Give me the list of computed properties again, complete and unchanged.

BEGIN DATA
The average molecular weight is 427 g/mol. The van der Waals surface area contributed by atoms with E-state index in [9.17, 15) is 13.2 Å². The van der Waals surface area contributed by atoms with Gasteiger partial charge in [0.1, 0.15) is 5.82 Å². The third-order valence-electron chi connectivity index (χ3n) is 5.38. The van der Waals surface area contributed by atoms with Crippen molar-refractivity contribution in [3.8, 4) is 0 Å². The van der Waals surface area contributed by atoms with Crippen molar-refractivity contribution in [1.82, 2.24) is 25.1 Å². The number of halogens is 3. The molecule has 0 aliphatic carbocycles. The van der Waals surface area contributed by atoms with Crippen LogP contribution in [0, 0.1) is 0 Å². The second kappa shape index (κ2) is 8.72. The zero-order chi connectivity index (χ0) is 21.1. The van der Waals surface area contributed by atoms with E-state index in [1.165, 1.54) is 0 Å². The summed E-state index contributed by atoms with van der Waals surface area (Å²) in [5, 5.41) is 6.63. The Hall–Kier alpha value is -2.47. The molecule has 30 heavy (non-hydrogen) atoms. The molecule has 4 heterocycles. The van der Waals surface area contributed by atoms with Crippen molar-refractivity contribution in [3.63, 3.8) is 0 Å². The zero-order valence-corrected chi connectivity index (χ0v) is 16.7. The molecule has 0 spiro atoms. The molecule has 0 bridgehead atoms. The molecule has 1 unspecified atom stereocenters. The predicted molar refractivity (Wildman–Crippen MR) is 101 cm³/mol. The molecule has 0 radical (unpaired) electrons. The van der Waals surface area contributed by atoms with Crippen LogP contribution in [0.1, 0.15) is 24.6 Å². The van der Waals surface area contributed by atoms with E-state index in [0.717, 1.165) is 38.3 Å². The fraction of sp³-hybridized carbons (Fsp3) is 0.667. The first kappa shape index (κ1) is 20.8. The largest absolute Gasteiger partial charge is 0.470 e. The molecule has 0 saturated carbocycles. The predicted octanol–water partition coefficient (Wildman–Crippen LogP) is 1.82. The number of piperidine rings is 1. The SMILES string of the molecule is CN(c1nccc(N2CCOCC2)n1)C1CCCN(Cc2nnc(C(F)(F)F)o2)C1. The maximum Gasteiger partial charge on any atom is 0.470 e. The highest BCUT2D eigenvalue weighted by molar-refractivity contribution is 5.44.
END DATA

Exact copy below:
The average molecular weight is 427 g/mol. The van der Waals surface area contributed by atoms with E-state index in [9.17, 15) is 13.2 Å². The van der Waals surface area contributed by atoms with Gasteiger partial charge in [0.1, 0.15) is 5.82 Å². The third-order valence-electron chi connectivity index (χ3n) is 5.38. The van der Waals surface area contributed by atoms with Crippen molar-refractivity contribution in [3.8, 4) is 0 Å². The van der Waals surface area contributed by atoms with Crippen molar-refractivity contribution in [1.82, 2.24) is 25.1 Å². The number of halogens is 3. The molecule has 0 aliphatic carbocycles. The van der Waals surface area contributed by atoms with Crippen LogP contribution in [0, 0.1) is 0 Å². The second kappa shape index (κ2) is 8.72. The zero-order chi connectivity index (χ0) is 21.1. The van der Waals surface area contributed by atoms with E-state index in [1.165, 1.54) is 0 Å². The summed E-state index contributed by atoms with van der Waals surface area (Å²) in [5, 5.41) is 6.63. The Hall–Kier alpha value is -2.47. The molecule has 30 heavy (non-hydrogen) atoms. The molecule has 4 heterocycles. The van der Waals surface area contributed by atoms with Crippen molar-refractivity contribution in [3.63, 3.8) is 0 Å². The zero-order valence-corrected chi connectivity index (χ0v) is 16.7. The molecule has 0 spiro atoms. The molecule has 0 bridgehead atoms. The molecule has 1 unspecified atom stereocenters. The predicted molar refractivity (Wildman–Crippen MR) is 101 cm³/mol. The molecule has 0 radical (unpaired) electrons. The van der Waals surface area contributed by atoms with Crippen LogP contribution in [0.1, 0.15) is 24.6 Å². The van der Waals surface area contributed by atoms with E-state index in [0.717, 1.165) is 38.3 Å². The fraction of sp³-hybridized carbons (Fsp3) is 0.667. The first kappa shape index (κ1) is 20.8. The largest absolute Gasteiger partial charge is 0.470 e. The molecule has 0 saturated carbocycles. The predicted octanol–water partition coefficient (Wildman–Crippen LogP) is 1.82. The number of piperidine rings is 1. The SMILES string of the molecule is CN(c1nccc(N2CCOCC2)n1)C1CCCN(Cc2nnc(C(F)(F)F)o2)C1. The maximum Gasteiger partial charge on any atom is 0.470 e. The highest BCUT2D eigenvalue weighted by molar-refractivity contribution is 5.44.